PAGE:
The History of Us

The History of Us

When my kiddos were between the ages of 2 and 11 and the basket beside our fireplace burgeoned with library books, a good friend from church set me a task: How can a homeschool mom with a bundle of children (and all the work that comes along with them) go about teaching the classics, especially if she didn’t get a great books education herself?…

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What Should a Student Read Before Going to College?

What Should a Student Read Before Going to College?

I’m often asked, “What does my high schooler need to read before college?,” as though there were one or two novels out of the hundreds and hundreds of spectacular works in the Western tradition without which any primary educational journey would be void of meaning. I don’t mean to ridicule the impulse to choose wisely what we offer our students. We clearly should. But I do sense an undercurrent of misunderstanding about the educational project in questions like these…

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Self-Judgment and Hamlet's Mutiny

Self-Judgment and Hamlet's Mutiny

My last blog post on The Hovel is dated April 17, 2017 – over one year ago. There are plenty of reasons and justifications for my silence: I’ve been busy working on more pressing projects, Ian and I moved across the country again, we bought our first house, etc., etc. If I’m honest, though, there’s one sad underlying cause for my lack of productivity that trumps all the other excuses: I have become Hamlet…

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The Triumph of Coco

The Triumph of Coco

Picture this: a young child, just beginning to develop his own taste, personality, and interests, takes up an art and begins to pursue it with all the intensity and excitement of youth. Along the way, however, he feels rejected and oppressed by his family, who vocally oppose his dreams of a grand future in which his art becomes his sole focus. “Wealth and fame might look alluring now,” they say, “but getting rich as an artist isn’t as easy as it looks, and the lifestyle holds far less actual happiness than you assume!” You know the rest, right?…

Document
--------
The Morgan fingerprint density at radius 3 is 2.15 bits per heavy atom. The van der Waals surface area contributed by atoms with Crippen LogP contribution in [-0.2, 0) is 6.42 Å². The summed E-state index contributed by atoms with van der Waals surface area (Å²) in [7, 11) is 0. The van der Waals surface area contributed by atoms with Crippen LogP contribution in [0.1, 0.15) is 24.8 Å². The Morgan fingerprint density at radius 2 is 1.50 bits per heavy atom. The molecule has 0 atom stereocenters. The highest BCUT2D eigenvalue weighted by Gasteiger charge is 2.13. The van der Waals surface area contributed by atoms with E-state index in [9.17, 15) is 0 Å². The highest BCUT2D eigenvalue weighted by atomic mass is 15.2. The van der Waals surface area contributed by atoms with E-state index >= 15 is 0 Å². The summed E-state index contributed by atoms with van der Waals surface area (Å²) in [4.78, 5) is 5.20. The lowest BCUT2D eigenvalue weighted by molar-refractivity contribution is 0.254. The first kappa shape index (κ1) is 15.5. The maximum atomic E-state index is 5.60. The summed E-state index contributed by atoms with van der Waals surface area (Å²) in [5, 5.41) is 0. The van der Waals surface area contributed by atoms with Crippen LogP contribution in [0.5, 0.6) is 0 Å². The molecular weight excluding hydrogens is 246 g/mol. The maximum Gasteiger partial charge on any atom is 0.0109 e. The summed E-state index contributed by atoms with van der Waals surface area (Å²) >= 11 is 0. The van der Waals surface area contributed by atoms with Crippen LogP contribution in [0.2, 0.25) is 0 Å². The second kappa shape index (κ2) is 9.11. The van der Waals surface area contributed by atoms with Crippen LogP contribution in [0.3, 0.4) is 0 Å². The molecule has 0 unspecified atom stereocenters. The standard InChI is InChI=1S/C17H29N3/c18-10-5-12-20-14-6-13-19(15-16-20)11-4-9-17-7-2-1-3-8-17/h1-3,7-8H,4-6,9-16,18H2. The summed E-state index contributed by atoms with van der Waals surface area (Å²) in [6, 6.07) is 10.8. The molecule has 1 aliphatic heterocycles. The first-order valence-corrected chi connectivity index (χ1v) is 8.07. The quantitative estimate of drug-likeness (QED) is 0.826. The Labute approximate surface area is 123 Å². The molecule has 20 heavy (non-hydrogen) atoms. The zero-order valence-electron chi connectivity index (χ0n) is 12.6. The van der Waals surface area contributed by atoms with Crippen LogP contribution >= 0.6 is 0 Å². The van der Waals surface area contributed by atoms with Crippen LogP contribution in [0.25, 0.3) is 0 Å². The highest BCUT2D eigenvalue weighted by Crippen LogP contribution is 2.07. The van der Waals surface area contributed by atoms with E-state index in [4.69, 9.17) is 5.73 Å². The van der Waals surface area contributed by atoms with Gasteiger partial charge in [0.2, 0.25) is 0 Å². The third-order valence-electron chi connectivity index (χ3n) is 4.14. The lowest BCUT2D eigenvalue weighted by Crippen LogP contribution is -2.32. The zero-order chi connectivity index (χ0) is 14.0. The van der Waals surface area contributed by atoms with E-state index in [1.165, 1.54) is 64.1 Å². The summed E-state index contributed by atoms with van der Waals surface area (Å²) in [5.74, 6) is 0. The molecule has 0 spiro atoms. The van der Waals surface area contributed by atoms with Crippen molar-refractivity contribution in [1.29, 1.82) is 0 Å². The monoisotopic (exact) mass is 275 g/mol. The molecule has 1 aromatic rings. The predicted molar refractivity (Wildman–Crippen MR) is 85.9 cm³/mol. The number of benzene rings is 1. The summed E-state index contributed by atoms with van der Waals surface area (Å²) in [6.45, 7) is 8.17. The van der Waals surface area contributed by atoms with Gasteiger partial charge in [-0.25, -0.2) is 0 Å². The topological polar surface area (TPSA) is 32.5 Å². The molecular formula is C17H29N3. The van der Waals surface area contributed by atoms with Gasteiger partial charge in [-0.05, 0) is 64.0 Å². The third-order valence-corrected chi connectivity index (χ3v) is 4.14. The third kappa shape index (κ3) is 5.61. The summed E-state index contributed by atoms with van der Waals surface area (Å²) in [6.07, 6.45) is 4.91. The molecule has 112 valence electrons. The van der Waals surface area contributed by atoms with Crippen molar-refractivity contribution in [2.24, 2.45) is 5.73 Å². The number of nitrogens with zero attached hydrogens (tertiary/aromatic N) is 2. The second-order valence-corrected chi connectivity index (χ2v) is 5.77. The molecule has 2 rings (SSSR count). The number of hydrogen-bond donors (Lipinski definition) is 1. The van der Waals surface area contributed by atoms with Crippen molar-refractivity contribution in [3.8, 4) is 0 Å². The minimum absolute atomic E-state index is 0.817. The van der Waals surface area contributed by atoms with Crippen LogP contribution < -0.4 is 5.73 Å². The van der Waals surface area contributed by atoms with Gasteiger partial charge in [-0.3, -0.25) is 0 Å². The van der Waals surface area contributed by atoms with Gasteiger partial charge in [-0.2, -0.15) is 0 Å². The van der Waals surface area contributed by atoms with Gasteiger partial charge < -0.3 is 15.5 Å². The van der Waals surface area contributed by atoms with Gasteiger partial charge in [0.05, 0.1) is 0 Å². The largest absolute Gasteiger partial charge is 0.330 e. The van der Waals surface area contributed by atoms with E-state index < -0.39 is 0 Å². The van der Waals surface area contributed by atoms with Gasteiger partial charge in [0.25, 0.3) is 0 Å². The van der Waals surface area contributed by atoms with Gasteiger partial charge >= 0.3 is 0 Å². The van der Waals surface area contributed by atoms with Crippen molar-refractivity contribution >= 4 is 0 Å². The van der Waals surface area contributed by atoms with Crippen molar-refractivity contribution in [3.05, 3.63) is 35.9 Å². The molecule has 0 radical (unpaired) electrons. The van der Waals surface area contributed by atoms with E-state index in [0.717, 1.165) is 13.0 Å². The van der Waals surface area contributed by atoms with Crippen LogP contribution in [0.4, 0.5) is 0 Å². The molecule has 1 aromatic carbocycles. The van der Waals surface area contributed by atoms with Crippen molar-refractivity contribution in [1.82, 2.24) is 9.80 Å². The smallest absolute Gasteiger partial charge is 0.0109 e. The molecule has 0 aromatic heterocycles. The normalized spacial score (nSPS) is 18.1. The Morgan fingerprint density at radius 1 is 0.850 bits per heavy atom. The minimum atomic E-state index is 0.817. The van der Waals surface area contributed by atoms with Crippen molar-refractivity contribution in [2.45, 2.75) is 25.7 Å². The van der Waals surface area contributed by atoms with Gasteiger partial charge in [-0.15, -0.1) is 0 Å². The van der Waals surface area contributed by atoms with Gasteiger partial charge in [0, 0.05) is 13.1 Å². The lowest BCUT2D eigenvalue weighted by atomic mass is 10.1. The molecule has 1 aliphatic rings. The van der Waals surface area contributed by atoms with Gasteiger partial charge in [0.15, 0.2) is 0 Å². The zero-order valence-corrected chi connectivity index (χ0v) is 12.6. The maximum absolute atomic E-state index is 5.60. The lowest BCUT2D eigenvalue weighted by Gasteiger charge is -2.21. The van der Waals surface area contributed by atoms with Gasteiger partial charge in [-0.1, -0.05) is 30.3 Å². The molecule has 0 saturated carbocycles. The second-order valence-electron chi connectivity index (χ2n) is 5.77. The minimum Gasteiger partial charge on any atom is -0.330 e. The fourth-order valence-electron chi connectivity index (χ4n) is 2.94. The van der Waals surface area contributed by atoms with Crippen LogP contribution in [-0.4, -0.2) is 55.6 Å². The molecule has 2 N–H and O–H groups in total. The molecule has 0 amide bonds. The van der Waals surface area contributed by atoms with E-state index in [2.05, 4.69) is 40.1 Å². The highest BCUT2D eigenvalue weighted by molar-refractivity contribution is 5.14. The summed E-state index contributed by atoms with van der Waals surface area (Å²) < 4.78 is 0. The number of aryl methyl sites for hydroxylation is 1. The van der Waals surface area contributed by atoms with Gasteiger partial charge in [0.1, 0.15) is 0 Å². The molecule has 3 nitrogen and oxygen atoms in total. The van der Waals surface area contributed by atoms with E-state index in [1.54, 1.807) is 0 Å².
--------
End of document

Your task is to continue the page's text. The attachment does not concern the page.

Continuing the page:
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Restoration and Remembrance in Cinderella

Restoration and Remembrance in Cinderella

I’m currently in the middle of a unit in some of my literature classes where we are reading and discussing fairy tales. Reading and talking about fairy tales is quite possibly my very favorite thing to do ever. I might be only a tiny little bit hyperbolic about that. Just a smidge. I could honestly do nothing but teach fairy tales all year, every year, and be perfectly happy. We kicked off our unit with “Cinderella.” The girls in my classes were thrilled when I announced the title. The boys, on the other hand, groaned. “Just you wait,” I said. “You only think you’ve heard ‘Cinderella.’”…

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Deconstructing A Wrinkle in Time

Deconstructing A Wrinkle in Time

“The resonant voice rose and the words seemed to be all around them so that Meg felt that she could almost reach out and touch them: ‘Sing to the Lord a new song, his praise from the end of the earth, ye who go down to the sea, and all that is therein; the isles, and the inhabitants thereof. Let the wilderness and the cities thereof lift their voice; let the inhabitants of the rock sing, let them shout from the top of the mountains. Let them give glory unto the Lord!’” So reads Madeleine L’Engle’s timeless classic, A Wrinkle in Time, a work of science fiction for juvenile readers... 

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